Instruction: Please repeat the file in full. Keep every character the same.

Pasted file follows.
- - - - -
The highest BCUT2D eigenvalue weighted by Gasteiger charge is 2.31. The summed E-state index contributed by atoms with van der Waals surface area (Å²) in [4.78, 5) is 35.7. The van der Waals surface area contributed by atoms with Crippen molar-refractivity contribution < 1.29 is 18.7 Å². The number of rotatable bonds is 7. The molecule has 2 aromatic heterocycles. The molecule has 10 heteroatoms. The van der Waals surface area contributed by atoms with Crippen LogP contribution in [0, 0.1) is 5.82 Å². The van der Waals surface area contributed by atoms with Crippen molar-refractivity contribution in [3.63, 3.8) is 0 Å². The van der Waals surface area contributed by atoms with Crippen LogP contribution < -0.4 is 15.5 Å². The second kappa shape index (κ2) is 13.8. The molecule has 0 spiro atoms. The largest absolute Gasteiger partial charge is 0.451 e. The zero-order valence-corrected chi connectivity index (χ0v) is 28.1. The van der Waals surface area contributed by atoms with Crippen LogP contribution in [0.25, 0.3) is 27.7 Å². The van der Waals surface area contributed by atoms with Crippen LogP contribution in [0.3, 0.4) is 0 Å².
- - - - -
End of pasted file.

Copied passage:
The highest BCUT2D eigenvalue weighted by Gasteiger charge is 2.31. The summed E-state index contributed by atoms with van der Waals surface area (Å²) in [4.78, 5) is 35.7. The van der Waals surface area contributed by atoms with Crippen molar-refractivity contribution < 1.29 is 18.7 Å². The number of rotatable bonds is 7. The molecule has 2 aromatic heterocycles. The molecule has 10 heteroatoms. The van der Waals surface area contributed by atoms with Crippen LogP contribution in [0, 0.1) is 5.82 Å². The van der Waals surface area contributed by atoms with Crippen molar-refractivity contribution in [3.63, 3.8) is 0 Å². The van der Waals surface area contributed by atoms with Crippen LogP contribution < -0.4 is 15.5 Å². The second kappa shape index (κ2) is 13.8. The molecule has 0 spiro atoms. The largest absolute Gasteiger partial charge is 0.451 e. The zero-order valence-corrected chi connectivity index (χ0v) is 28.1. The van der Waals surface area contributed by atoms with Crippen LogP contribution in [0.25, 0.3) is 27.7 Å². The van der Waals surface area contributed by atoms with Crippen LogP contribution in [0.3, 0.4) is 0 Å².